Festen Architects find the perfect complement to the vintage character of this industrial Paris loft conversion in an all-stainless steel kitchen.
Seamlessly inserting a modern, well-equipped kitchen into an open-concept loft conversion is a daunting design challenge. In a world where the time to enjoy preparing a family meal often feels more like a luxury than a necessity, that challenge is often solved by simply hiding butler’s pantry basics behind beautifully finished panels to present the illusion that the kitchen doesn’t exist at all.
Tasked with the renovation of a 170-square-metre apartment in a former printing factory, Festen Architecture have installed a kitchen that blends perfectly with the warm-yet-minimal white interior, without fading into the background. Both a novice home cook and a professional chef would be equally comfortable in this well-appointed space, built using components from Italian brand Abimis.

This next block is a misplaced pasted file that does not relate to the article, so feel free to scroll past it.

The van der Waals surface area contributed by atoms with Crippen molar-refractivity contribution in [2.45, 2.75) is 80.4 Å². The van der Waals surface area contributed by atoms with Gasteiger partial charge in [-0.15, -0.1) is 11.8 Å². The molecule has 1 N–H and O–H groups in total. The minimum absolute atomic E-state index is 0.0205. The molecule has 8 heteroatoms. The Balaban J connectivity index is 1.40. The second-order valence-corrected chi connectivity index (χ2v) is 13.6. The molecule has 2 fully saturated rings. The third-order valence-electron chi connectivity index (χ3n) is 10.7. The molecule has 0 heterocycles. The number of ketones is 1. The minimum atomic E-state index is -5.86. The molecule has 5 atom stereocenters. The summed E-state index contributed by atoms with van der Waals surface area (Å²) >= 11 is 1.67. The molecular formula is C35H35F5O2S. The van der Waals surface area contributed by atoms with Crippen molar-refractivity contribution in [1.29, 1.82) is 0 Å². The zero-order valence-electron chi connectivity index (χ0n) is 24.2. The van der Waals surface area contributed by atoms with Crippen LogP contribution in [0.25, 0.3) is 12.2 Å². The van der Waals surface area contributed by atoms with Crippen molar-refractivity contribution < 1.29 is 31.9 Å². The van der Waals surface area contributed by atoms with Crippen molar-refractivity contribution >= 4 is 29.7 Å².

Placed in one corner of the main living space, the kitchen runs along the end of a wall filled with massive windows, framed in the iron fittings typical of early 20th century industrial buildings. In this open space, the stainless steel surfaces of Abimis’ Ego range are as bright as the rest of the predominantly white interior, and help reflect the ample daylighting throughout the space.
The tailor-made Ego modules evoke a professional environment and offer all the benefits that come with AISI 304 steel – it’s easily cleaned, hygienic, hard-wearing, and won’t stain or hold odours. In Festen’s interior, which is the home of a renowned photographer and his family, a central island houses a full-sized oven and induction cooktop, as well as storage for serving ware and tools for food prep.
Behind the island, a series of doors open to refrigerated storage and pull-out pantry shelves. On the opposite wall, the sink area is positioned to enjoy a sweeping view of the 10th arrondissement during clean-up.
The smooth transition from one light-filled space to another, is perfected with the addition of a dining area, running between the living room area and the kitchen. The long, stainless-topped table-for-six offers plenty of room for family dinners and is surrounded by white Eames shell chairs.
An all-metal kitchen could easily construct a cold, sterile space more appropriate for conducting experiments than making a family meal; however, the rounded edges of Ego soften the material. This kitchen feels like the heart of the home, but it manages to do so without making itself the centre of attention.